Research suggests plant-based meat is healthier and more sustainable

Plant-based dietary alternatives to animal products are healthier for the environment and for humans than the animal products they replace, according to the authors of a new study. According to a recent paper published in Future Foods, these foods are a more effective way of reducing the need for meat and dairy products than simply recommending that individuals cook full vegetarian meals because they are “specially used to replicate the taste, texture and overall eating experience of animal products”.

Vegetable meat burger

According to research by psychologists at the University of Bath, plant-based meat and dairy alternatives “offer a healthier and more environmentally friendly solution that takes into account consumer preferences and behaviour”.

Forty-three studies on the impact of plant-based foods on human health, the environment, and consumer attitudes were analyzed. In one study, it was found that almost 90% of consumers who ate plant-based meat and dairy were actually meat eaters or leaned towards flexible choices. In another study, it was found that plant-based foods that were comparable to processed meat in taste, texture, and cost were most likely to replace processed meat.

The study also found that these plant-based commodities produce fewer greenhouse gas emissions than the animal products they replace. According to a study, if pea protein replaced 5% of the beef consumed in Germany, up to 8 million tons of CO2 emissions could be avoided every year. Another study found that plant-based burgers can reduce greenhouse gas emissions by up to 98% compared to beef burgers.

According to the report authors, plant-based products generally require far less agricultural land, require less water and cause less pollution than animal products.

Research focused on the health of plant-based products has also found that they tend to have a better nutritional profile compared to animal-based products, with one paper finding that 40% of conventional meat products were classified as “less healthy,” And according to the UK’s Nutrient Composition Analysis Model, only 14% of plant-based alternatives were classified as “less healthy”.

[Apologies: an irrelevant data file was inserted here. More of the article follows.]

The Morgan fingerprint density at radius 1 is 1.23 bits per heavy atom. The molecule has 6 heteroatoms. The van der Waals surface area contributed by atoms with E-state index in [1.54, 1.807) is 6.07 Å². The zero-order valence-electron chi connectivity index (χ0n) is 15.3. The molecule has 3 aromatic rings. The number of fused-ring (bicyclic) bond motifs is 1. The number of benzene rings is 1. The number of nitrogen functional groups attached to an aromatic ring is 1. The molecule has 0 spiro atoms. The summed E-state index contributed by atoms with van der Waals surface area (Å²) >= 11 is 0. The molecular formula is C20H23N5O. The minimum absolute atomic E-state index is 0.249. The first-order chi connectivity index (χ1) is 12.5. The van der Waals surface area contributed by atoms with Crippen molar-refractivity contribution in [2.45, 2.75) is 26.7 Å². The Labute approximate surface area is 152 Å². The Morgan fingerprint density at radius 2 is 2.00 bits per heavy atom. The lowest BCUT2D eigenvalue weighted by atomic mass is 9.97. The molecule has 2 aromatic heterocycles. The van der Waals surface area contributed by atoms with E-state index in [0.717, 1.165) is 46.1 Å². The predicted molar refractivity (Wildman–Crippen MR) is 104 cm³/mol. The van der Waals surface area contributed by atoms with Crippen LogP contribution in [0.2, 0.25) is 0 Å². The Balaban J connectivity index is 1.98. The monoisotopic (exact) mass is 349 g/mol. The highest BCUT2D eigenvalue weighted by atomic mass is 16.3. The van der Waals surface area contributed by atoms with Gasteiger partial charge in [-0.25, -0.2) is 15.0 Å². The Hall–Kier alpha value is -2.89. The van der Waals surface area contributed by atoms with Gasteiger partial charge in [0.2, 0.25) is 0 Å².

Other studies have found that plant-based meat and dairy are beneficial for weight loss and muscle mass, and may be used to help people with specific health conditions. Food manufacturers may add ingredients such as edible fungi, microalgae or spirulina to plant foods to enhance properties such as amino acids, vitamins B and E and antioxidants. Future innovations in processing and ingredients may lead to further improvements in nutritional content.

Report author Dr Chris Bryant of the University of Bath said:

“Increasingly, we are seeing that plant-based products can shift demand away from animal products by appealing to the three basic elements consumers want: taste, price and convenience. This review shows ample evidence , in addition to being more sustainable than animal products in terms of greenhouse gas emissions, water use, and land use, plant-based alternatives to animal products have wide-ranging health benefits. Despite impressive gains by plant-based product producers in recent years Incredible progress, but there is still huge potential to improve its taste, texture and the way it is cooked. There is also huge potential to innovate ingredients and processes to improve its nutritional profile – for example by boosting its vitamin content”.

The authors emphasize that while there are health benefits of these products compared to meat, multiple individual factors will affect health, including overall calorie consumption and exercise/activity level.

Dr Bryant suggested that more research is now needed to make these improvements a reality, ensuring that manufacturers can make products that taste better, are healthier, and provide consumers with sustainable food that is more likely to reduce their need for meat.